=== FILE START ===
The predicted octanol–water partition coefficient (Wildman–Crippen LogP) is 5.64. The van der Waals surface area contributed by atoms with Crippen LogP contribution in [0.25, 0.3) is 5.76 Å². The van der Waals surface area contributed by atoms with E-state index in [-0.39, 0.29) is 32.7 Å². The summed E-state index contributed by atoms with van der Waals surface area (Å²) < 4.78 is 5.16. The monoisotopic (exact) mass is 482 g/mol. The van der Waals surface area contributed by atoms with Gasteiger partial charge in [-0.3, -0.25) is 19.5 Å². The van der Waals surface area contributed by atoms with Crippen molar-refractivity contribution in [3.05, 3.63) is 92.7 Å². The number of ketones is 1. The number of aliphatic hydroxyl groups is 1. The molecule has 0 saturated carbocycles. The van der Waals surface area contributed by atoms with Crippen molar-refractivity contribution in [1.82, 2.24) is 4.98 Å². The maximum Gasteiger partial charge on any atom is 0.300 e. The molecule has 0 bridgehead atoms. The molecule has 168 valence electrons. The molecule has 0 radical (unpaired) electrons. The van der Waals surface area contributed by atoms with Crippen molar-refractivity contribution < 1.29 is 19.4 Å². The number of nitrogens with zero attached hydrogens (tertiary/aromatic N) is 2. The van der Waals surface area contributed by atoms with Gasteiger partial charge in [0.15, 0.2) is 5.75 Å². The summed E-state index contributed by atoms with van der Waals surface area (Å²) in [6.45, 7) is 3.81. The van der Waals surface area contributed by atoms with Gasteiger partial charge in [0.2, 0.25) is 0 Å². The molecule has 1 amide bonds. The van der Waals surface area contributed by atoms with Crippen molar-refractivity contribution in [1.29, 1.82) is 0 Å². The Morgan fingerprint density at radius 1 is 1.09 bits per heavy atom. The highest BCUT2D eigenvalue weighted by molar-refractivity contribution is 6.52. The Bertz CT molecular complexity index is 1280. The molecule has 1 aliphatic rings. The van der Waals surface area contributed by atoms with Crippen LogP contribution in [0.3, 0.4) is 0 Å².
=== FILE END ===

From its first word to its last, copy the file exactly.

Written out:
The predicted octanol–water partition coefficient (Wildman–Crippen LogP) is 5.64. The van der Waals surface area contributed by atoms with Crippen LogP contribution in [0.25, 0.3) is 5.76 Å². The van der Waals surface area contributed by atoms with E-state index in [-0.39, 0.29) is 32.7 Å². The summed E-state index contributed by atoms with van der Waals surface area (Å²) < 4.78 is 5.16. The monoisotopic (exact) mass is 482 g/mol. The van der Waals surface area contributed by atoms with Gasteiger partial charge in [-0.3, -0.25) is 19.5 Å². The van der Waals surface area contributed by atoms with Crippen molar-refractivity contribution in [3.05, 3.63) is 92.7 Å². The number of ketones is 1. The number of aliphatic hydroxyl groups is 1. The molecule has 0 saturated carbocycles. The van der Waals surface area contributed by atoms with Crippen molar-refractivity contribution in [1.82, 2.24) is 4.98 Å². The maximum Gasteiger partial charge on any atom is 0.300 e. The molecule has 0 bridgehead atoms. The molecule has 168 valence electrons. The molecule has 0 radical (unpaired) electrons. The van der Waals surface area contributed by atoms with Crippen molar-refractivity contribution < 1.29 is 19.4 Å². The number of nitrogens with zero attached hydrogens (tertiary/aromatic N) is 2. The van der Waals surface area contributed by atoms with Gasteiger partial charge in [0.15, 0.2) is 5.75 Å². The summed E-state index contributed by atoms with van der Waals surface area (Å²) in [6.45, 7) is 3.81. The van der Waals surface area contributed by atoms with Gasteiger partial charge in [0.2, 0.25) is 0 Å². The molecule has 1 amide bonds. The van der Waals surface area contributed by atoms with Crippen molar-refractivity contribution in [1.29, 1.82) is 0 Å². The Morgan fingerprint density at radius 1 is 1.09 bits per heavy atom. The highest BCUT2D eigenvalue weighted by molar-refractivity contribution is 6.52. The Bertz CT molecular complexity index is 1280. The molecule has 1 aliphatic rings. The van der Waals surface area contributed by atoms with Crippen LogP contribution in [0.3, 0.4) is 0 Å².